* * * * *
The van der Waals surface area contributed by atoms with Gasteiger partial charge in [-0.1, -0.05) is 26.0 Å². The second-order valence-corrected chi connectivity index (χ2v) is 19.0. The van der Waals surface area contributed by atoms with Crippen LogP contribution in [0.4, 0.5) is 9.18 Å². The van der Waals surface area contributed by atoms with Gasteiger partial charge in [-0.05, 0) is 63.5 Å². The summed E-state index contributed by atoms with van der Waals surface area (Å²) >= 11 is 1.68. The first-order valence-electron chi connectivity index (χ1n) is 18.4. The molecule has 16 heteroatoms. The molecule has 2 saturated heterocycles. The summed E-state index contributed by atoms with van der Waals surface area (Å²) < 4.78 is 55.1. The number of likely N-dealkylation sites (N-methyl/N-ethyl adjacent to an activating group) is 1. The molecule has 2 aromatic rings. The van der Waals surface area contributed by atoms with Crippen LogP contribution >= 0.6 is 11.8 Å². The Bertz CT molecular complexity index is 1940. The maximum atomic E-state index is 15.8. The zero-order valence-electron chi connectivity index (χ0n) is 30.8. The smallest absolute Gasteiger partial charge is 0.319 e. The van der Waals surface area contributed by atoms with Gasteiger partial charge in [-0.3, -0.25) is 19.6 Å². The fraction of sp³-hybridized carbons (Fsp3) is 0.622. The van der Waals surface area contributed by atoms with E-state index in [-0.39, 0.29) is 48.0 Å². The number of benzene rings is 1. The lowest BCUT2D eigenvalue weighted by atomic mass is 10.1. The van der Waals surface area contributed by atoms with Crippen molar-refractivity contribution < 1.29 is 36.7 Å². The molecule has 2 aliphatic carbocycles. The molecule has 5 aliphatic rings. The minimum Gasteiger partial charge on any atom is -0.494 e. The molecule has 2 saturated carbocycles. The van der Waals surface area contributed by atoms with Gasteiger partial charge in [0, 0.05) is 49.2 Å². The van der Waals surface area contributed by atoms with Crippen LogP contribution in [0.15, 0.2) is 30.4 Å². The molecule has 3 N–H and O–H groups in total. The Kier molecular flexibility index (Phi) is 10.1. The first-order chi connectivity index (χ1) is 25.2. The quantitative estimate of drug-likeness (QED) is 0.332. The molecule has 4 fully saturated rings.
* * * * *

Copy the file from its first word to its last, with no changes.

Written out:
The van der Waals surface area contributed by atoms with Gasteiger partial charge in [-0.1, -0.05) is 26.0 Å². The second-order valence-corrected chi connectivity index (χ2v) is 19.0. The van der Waals surface area contributed by atoms with Crippen LogP contribution in [0.4, 0.5) is 9.18 Å². The van der Waals surface area contributed by atoms with Gasteiger partial charge in [-0.05, 0) is 63.5 Å². The summed E-state index contributed by atoms with van der Waals surface area (Å²) >= 11 is 1.68. The first-order valence-electron chi connectivity index (χ1n) is 18.4. The molecule has 16 heteroatoms. The molecule has 2 saturated heterocycles. The summed E-state index contributed by atoms with van der Waals surface area (Å²) < 4.78 is 55.1. The number of likely N-dealkylation sites (N-methyl/N-ethyl adjacent to an activating group) is 1. The molecule has 2 aromatic rings. The van der Waals surface area contributed by atoms with Crippen LogP contribution >= 0.6 is 11.8 Å². The Bertz CT molecular complexity index is 1940. The maximum atomic E-state index is 15.8. The zero-order valence-electron chi connectivity index (χ0n) is 30.8. The smallest absolute Gasteiger partial charge is 0.319 e. The van der Waals surface area contributed by atoms with Gasteiger partial charge in [-0.3, -0.25) is 19.6 Å². The fraction of sp³-hybridized carbons (Fsp3) is 0.622. The van der Waals surface area contributed by atoms with E-state index in [-0.39, 0.29) is 48.0 Å². The number of benzene rings is 1. The lowest BCUT2D eigenvalue weighted by atomic mass is 10.1. The van der Waals surface area contributed by atoms with Crippen molar-refractivity contribution < 1.29 is 36.7 Å². The molecule has 2 aliphatic carbocycles. The molecule has 5 aliphatic rings. The minimum Gasteiger partial charge on any atom is -0.494 e. The molecule has 2 saturated carbocycles. The van der Waals surface area contributed by atoms with Gasteiger partial charge in [0, 0.05) is 49.2 Å². The van der Waals surface area contributed by atoms with Crippen LogP contribution in [0.15, 0.2) is 30.4 Å². The molecule has 3 N–H and O–H groups in total. The Kier molecular flexibility index (Phi) is 10.1. The first-order chi connectivity index (χ1) is 25.2. The quantitative estimate of drug-likeness (QED) is 0.332. The molecule has 4 fully saturated rings.